"It is way too early in the season to talk about turning points," says Ken Boswell, the second baseman, "but that loss could have hurt us so badly that we never would have recovered."
Recover the Mets did, however, and in spectacular fashion. They won eight of their next 11 games and demolished the Cardinals. They won all four games at Busch Memorial Stadium and out-scored the Cards by 30-4. That bombardment can be significant. Although the Cardinals held on to first place for 15 days this year, they were hardly world beaters against their main competition, Pittsburgh and New York. In 13 meetings with the two, St. Louis has won only one game. The Cards could score only 30 runs while giving up 88.
The Mets move along. But if New York should win the Eastern title again, it most likely will be the pitching that is responsible rather than the hitting. The most any opposing team reasonably can expect if it gives up three runs to the Mets is a tie. These Mets have fewer big winners than the world championship team of 1969, but there is far greater depth to their staff. Tom Seaver still is the best pitcher, and the next three starters in the rotation—Jerry Koosman, Gary Gentry and Nolan Ryan—are excellent at times but not consistent. By the end of last week Koosman, suffering with arm problems, Gentry and Ryan had started 32 games and completed only five. Seaver had started 13 and finished seven. The team record, though, was 33-23, which speaks well for the men who follow the starters.
One reason for New York's pitching success is the pride, patience and persistence the team puts into the art. At each home game the Mets have a camera located behind home plate recording every pitch thrown. When a pitcher has finished his game he can review each pitch, his motion, his moves toward the bases, and he can make whatever adjustments are necessary for his next appearance. Hodges, Pitching Coach Rube Walker and several of the other players also look at the pitching films the next day and try to pick up whatever additional information they can. The equipment cost the Mets $18,000. The only other major league teams doing the same thing regularly are Kansas City, a surprising second in the American League West, St. Louis and Cincinnati.
"We have excellent pitching," says Jerry Grote, the 28-year-old catcher who handles it. "This spring there was no doubt that we were a more dedicated club than we were when we got to St. Petersburg the year before. When the pitchers and catchers arrived in camp we really went at things and there was a closeness that had to help us. We were thinking together about the job we had to do."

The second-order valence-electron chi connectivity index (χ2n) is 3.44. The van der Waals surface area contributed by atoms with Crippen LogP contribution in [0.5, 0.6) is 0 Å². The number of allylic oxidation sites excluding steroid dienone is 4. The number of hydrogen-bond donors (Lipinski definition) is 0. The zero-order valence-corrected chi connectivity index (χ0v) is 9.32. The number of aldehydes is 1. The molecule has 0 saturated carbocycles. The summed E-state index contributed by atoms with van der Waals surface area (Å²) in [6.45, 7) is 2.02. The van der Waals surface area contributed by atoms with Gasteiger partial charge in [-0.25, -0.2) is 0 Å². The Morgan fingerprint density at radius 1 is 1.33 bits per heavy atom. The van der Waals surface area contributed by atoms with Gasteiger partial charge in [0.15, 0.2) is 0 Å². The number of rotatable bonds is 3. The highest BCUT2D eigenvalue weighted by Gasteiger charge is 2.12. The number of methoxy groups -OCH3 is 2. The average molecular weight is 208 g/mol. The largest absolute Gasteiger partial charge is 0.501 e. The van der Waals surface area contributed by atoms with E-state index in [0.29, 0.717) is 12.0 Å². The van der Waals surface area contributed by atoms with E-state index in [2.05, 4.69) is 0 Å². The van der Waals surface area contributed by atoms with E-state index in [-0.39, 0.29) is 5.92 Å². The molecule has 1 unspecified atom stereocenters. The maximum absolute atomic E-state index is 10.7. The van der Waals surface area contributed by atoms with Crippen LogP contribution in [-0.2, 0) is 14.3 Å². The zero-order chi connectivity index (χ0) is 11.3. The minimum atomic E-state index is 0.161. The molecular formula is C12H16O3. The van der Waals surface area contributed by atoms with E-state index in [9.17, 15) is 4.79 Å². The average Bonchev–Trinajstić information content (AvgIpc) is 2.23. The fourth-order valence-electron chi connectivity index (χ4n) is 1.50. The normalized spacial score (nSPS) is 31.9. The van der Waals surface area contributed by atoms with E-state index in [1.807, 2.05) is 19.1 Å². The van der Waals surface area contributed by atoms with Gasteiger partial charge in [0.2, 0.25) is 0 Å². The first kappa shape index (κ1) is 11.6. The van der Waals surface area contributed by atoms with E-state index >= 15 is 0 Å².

Grote does not mention his own part in the performance of the pitchers, but Gil Hodges will. "I hesitate to imagine where the New York Mets would have been the last few years without Jerry," Hodges says. "He is invaluable to us. He is intent and intense and he fights to get everything he can. He is durable and not afraid to play with injuries. Because of that he allows us to carry two catchers instead of three. When I came to the Mets I got a run-through on the players, and I did not like some of the things I heard about Jerry. He had a habit of getting into too many arguments with umpires and getting on some of the older players on the club."
Hodges called Grote into his office and told him what he did not like and what he would expect. "Jerry has improved 100%," Hodges says.
There are still times when Grote's temper will flare, but that is true of most good catchers. In a game early this year with Philadelphia, Phillie Catcher Tim McCarver and Grote began yelling at one another. "When the game was over," a mellowed Grote recalled last week, "some people asked me what was going on. It was just a case of two Dutch catchers hollering at each other."
Grote's throwing arm is one of the best in baseball. Probably it developed that way in San Antonio, where as a youngster he was a pitcher (as well as a cross-country runner). The Mets acquired Grote from the Houston Astros in 1965, a move Grote never regretted.
"One of the advantages of playing for New York," Grote says, "is that the big crowds at Shea Stadium help you tremendously. They make you want to give 115% all the time In other places it cannot be the same for the players. Like in Houston, nobody seems to applaud unless the hands on the scoreboard start to clap. Once those hands stop, so do all the others. Real enthusiasm."